Common Name

Scientific Name


Photo by Lynn Chamberlain
Photo Copyright Lynn Chamberlain

The bison, Bos bison, once roamed from Canada to northern Mexico. Due to over-hunting and habitat alteration, however, the species was near extinction by the early 1900s. Fortunately, measures to protect the species were enacted, and many stable bison populations now exist. Bison can be found in several areas of Utah, including the Henry Mountains and Antelope Island. They are hunted on a limited basis in the state.

Bison prefer plains, grassland, and open woodland habitats. The large free- ranging herds from pre-1900 made long migrations (several hundred miles) between winter and summer ranges, but today's bison make much shorter migrations, or do not migrate at all. Females typically give birth to one calf in early spring, but may give birth as late as mid summer. Bison are grazers that mainly feed on grasses, although other vegetation may also be consumed.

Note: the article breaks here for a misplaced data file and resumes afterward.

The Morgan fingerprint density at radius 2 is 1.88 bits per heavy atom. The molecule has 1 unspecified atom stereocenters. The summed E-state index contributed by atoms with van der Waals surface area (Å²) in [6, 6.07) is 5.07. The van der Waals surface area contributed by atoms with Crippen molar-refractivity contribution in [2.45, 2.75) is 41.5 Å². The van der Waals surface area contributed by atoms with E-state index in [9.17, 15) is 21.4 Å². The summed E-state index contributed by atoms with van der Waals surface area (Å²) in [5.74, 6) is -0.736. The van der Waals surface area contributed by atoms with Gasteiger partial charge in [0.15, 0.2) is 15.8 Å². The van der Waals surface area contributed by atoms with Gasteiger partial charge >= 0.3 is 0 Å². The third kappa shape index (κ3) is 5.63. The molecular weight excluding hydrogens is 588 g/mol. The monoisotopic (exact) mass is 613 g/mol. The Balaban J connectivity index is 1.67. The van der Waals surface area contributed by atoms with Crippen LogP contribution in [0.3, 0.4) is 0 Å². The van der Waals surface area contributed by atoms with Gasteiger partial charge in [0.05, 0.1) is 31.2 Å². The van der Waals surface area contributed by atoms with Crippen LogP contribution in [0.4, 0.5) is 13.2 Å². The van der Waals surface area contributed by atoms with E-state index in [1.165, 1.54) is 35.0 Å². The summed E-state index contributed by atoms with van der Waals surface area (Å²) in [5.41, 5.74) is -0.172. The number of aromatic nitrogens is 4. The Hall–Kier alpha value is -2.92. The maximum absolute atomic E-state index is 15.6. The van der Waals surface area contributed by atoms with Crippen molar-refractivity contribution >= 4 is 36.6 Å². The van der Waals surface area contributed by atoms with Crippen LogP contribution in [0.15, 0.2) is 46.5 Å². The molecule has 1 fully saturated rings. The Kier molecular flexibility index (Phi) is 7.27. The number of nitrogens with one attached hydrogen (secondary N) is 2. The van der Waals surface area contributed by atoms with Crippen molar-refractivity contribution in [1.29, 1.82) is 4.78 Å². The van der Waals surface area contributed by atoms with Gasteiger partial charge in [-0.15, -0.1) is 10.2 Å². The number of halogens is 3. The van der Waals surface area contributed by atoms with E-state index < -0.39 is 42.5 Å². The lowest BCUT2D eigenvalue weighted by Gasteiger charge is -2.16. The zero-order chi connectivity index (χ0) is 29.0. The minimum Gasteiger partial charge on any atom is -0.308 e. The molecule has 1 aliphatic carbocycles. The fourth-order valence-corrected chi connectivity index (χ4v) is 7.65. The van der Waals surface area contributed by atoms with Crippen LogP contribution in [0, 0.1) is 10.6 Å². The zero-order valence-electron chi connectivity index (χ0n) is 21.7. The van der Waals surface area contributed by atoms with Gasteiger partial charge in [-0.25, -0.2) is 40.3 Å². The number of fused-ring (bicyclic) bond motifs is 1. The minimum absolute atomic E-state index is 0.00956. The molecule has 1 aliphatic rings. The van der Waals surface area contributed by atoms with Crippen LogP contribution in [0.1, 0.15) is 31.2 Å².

• Biotics Database. 2005. Utah Division of Wildlife Resources, NatureServe, and the network of Natural Heritage Programs and Conservation Data Centers.

  • Burt, W. H. and R. P. Grossenheider. 1980. A field guide to the mammals. Houghton Mifflin Company, Boston. 289 pp.